Profiting with Amenities
The trick is to find the right balance; that is, to offer free amenities that members want without shriveling your profit margins in the process. Following are some do's and don'ts to help you determine the right amenities to offer in your facility.
Do know your primary business goalBefore handing out free T-shirts on a whim, determine your primary business goal and how your amenities program can help you achieve it. By knowing your goal, you can better determine the best way to allocate your amenities budget.
For example, is your main concern member retention or promoting new member sales? For Doug Steinly, general manager of HealthQuest of Hunterdon, Flemington, N.J., offering amenities helps solidify the facility's relationship with current members. "We want to make it easy for members to use our facility. They shouldn't have to pack and lug around a suitcase just to come here to work out," he says. "Membership becomes more valuable when you can offer nice, free amenities to your clients."
If, on the other hand, your primary goal is to attract more membership sales, logo-ed items given to new members or for member referrals can help promote your facility in your community. Each month, Mark Callingham, general manager of LA Fitness in Brampton, Ont., Canada, offers a different promotional item to members who refer new clients. Items include logo-ed T-shirts, gym bags and water bottles. "People wear and use the items out and about, and that promotes the club," he says. "Plus, the members really enjoy getting them, so that makes clients willing to help us grow the business and refer new members." The items change monthly to help entice members to keep referring, so they can get additional types of merchandise.
Do decide if you want to offer basic or signature amenitiesBath towels and soap bought in bulk from a discount retailer may be fine for facilities whose competitive advantage is low-cost memberships. Members of such facilities don't generally expect plush towels and brand-name toiletries in the locker room.
However, if your fitness center attracts individuals with higher-than-average incomes for your region, consider offering amenities that will further endear members to your facility. For example, at Oakwood Athletic Club in Lafayette, Calif., the executive member locker room features large, high-quality bath towels, full-length lockers, TVs, shoe shine service and brand-name toiletries such as Q-tips and Old Spice aftershave. "Many of our executive members are entrepreneurs and professionals," says Stacy Spell, general manager. "They like brand-name merchandise, so that's what we give them."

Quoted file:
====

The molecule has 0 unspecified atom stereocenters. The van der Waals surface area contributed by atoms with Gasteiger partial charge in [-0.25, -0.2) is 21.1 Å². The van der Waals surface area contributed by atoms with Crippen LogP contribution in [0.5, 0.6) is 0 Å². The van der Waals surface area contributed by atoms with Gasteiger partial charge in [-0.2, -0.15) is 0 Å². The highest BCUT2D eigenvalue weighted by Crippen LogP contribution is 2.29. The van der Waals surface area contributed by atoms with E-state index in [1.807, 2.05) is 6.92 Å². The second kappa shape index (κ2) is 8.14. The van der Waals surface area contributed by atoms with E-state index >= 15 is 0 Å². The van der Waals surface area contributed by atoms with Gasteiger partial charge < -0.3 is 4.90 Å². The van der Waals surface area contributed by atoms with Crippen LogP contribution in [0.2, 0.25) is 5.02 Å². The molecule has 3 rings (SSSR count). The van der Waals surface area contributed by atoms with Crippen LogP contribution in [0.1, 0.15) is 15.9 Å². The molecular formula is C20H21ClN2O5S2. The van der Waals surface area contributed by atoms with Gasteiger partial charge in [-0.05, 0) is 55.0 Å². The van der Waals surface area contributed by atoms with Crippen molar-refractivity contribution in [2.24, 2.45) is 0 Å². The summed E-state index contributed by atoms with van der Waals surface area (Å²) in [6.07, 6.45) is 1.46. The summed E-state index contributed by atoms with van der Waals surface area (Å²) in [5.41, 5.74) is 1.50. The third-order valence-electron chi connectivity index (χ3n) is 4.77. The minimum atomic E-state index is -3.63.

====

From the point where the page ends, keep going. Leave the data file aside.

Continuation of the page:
Do get creative with your amenities programAt Island Athletic Club, a full-service facility in Freeland, Wash., members who refer new clients get $100 in "club cash," which they can use to buy personal training sessions, apparel, massages or items in the pro shop. Periodically, General Manager Jay Bryan extends the club cash program to new members who go through three fitness orientations and who try a set number of group fitness classes within the first 30 days of membership. "We're trying to improve member retention in that crucial first month of membership," Bryan says. "New members tend to react very positively to this program when we run it."
Almaden Valley Athletic Club, San Jose, Calif., also has a club cash program. Members who refer new clients get either a credit of $50 toward their dues, or they can select $75 in services. The latter can include childcare services, a Pilates class, a massage or a personal training session. "Every two months, we put into a drawing the names of members who have referred new [members], and the winner gets a very nice gift, such as a $100 bottle of wine," says Jean Braun, director of marketing at the facility.
Members of The Gym Downtown, Norfolk, Va., get free protein bars or energy drinks on their birthdays. Says Kevin O'Dea, a consultant and former facility manager, "It shows [that the facility] remembered them, and it promotes the supplement line, as well."
Don't discontinue amenities once they're offeredOnce members get used to something, they can get upset if you take that away. This is especially true if you start charging for something that was once free. "Make sure that if you offer an amenity, you can afford to continue offering it," says Spell of Oakwood Athletic Club. "You don't want to take it away, so do your budget planning very carefully."
Do listen to what members say they wantComment cards at the front desk of the Oakwood Athletic Club allow members to tell management what services and amenities they want. Says Spell, "Sometimes members will tell us, 'I visited so-and-so club while I was traveling, and they have xyz amenity. Can we get that?' If there are enough requests, we'll definitely look into it. The idea is to get the best for the greatest number of people."
Don't forget to partner with your business neighborsThe Gym Downtown offers discounts to neighboring restaurants. This is a win-win for both businesses Also, if you don't have a pro shop, partner with a local sporting goods retailer to offer discounts on athletic apparel and shoes exclusively for your members. Promote it as added value of membership. You can also partner with health food stores, sandwich shops, local attractions, movie theaters and more.
Members will love itIn short, free amenities can help to differentiate your facility from its competitors, and ensure a unique member experience. If it fits into your budget, start with something small, and see the great results!
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